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Summary & Analysis

Disease: The Greatest Conquistador

Jared Diamond, best-selling author of Guns, Germs, and Steel, popularized the notion that European imperialism succeeded due to European advantages over other people in the areas of, well... guns, germs, and steel. As far as colonization of the Americas is concerned, though, guns and steel were all but immaterial. The germs alone were enough.

The word "conquistador" evokes memories of Cortés and Pizarro, but in truth the greatest conquistadors of the New World were smallpox and influenza—not to mention typhoid, cholera, tuberculosis, measles, scarlet fever, yellow fever, and malaria.

Every one of these diseases, endemic to the Old World, spread to the Americas after 1492 with catastrophic effects for indigenous people there. (In return, the Americas afflicted the Old World with only one major affliction—syphilis. And even that is in dispute; scientists and historians remain divided on whether the disease truly originated in the New World.)

Old World diseases—lethal enough already on their continents of origin—became exponentially more dangerous in America, where they spread as virgin-soil epidemics among native populations totally lacking in immunities to them. (In Europe and Africa, countless children died from diseases like smallpox and malaria; those who survived, however, built up antibodies that inoculated them against adult infection. Since no Native Americans had ever encountered these diseases, none built up any immunity, leaving entire populations as "virgin soil" for infection. When the diseases struck, entire communities could be felled in a matter of days.)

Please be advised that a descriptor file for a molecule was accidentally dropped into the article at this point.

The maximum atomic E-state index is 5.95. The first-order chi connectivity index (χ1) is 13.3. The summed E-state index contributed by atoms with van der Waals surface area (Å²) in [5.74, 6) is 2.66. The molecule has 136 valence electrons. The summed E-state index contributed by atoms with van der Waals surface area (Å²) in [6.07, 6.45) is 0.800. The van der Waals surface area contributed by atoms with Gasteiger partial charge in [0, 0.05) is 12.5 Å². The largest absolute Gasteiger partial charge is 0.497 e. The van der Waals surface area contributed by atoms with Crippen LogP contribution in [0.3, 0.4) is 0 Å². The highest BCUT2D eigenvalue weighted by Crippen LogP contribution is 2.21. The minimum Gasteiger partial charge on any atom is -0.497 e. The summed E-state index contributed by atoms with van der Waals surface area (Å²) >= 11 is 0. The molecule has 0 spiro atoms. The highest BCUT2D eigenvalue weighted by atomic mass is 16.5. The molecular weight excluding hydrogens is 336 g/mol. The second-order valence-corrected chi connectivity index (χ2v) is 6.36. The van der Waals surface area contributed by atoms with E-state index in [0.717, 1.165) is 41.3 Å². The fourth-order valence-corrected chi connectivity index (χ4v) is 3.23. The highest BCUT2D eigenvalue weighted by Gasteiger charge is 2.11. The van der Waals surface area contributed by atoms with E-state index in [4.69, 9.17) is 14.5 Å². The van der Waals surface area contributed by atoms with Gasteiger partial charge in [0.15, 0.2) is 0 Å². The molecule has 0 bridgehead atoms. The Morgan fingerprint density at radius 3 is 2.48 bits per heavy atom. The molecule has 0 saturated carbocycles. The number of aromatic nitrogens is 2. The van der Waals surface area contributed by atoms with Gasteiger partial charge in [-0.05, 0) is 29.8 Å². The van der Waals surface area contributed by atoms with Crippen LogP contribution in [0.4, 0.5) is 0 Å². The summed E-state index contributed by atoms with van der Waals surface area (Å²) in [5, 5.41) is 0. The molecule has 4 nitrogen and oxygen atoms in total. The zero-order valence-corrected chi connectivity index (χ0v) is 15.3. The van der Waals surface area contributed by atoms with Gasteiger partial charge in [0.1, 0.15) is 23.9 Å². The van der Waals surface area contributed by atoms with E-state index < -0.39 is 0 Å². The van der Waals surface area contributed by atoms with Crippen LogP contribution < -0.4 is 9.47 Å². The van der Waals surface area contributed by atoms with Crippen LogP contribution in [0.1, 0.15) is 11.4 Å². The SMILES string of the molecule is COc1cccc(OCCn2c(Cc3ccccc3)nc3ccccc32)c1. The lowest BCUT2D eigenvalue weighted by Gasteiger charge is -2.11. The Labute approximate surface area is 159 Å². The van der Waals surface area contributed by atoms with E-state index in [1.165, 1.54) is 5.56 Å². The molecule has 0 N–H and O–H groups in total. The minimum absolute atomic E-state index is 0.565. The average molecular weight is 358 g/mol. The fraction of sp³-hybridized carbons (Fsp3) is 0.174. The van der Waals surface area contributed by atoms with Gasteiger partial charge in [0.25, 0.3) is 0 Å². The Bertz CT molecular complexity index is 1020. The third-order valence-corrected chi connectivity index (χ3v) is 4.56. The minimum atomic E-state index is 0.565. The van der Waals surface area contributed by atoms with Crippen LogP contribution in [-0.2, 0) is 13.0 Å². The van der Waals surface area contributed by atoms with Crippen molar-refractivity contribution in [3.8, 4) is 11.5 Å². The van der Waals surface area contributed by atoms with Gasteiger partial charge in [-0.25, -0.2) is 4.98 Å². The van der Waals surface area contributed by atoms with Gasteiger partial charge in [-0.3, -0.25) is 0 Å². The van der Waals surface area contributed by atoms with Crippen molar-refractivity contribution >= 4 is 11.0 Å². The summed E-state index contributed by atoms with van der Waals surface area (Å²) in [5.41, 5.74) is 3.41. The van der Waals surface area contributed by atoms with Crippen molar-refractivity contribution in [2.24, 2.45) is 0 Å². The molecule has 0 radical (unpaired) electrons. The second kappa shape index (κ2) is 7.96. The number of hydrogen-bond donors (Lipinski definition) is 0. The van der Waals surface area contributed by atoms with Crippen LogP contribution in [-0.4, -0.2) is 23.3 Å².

Virgin-soil epidemics are among the deadliest phenomena ever experienced by humankind, and the death toll of the pandemics unleashed in the Americas by the Columbian Exchange far exceeded that of history's most famous virgin-soil epidemic, Europe's Black Death (an outbreak of bubonic plague in the 1340s). The cataclysmic effects of virgin-soil epidemics struck Native American societies just as they faced the threat of European invasion, decisively reducing the natives' capability to resist colonization. (It is worth noting that devastating smallpox pandemics struck both the Aztecs and Incas just before their respective disastrous encounters with Cortés and Pizarro.)

Mississippian Mystery: De Soto and La Salle

Perhaps the most arresting evidence of the consequences of virgin-soil epidemics came from the entrada of Hernando de Soto, who led an army of conquistadors deep into the North American mainland in 1539. De Soto hoped to find gold in the country that today comprises the southeastern United States; he ended up leading more than 600 men and hundreds of livestock on a four-year wild goose chase. In the end, his mission proved to be a fiasco—two-thirds of the men, including De Soto himself, died without ever finding a trace of gold—but De Soto's expedition powerfully illustrated the destructive force of smallpox, which apparently spread from his pigs to the people of the Mississippi Valley. Before leaving, De Soto's men recorded their impressions of the Mississippian people—they found dense settlements, with large villages and cities often sited within view of each other, separated by carefully tended fields of corn. After De Soto left the country, no European returned for more than 100 years. When the French explorer La Salle canoed down the Mississippi Valley in 1682, he found very few villages, no cities, and no fields of corn, but instead a landscape almost devoid of people and overrun by buffalo (which De Soto had apparently never encountered).

In the 140 years that passed between the explorations of De Soto and La Salle, something transformed the Mississippi Valley from a densely populated Indian heartland into a virtually deserted wilderness. That something was almost certainly smallpox. The landscape encountered by La Salle was not, as he believed, a primeval wilderness, but rather an ecosystem that had recently experienced the sudden destruction of its keystone species—Indians. The buffalo wandered in because few Indians survived to hunt them.

From Canada to the Tierra del Fuego, the indigenous inhabitants of the Americas suffered similar calamities, the Columbian Exchange of diseases ravaging Indian communities and facilitating the European takeover of the hemisphere.

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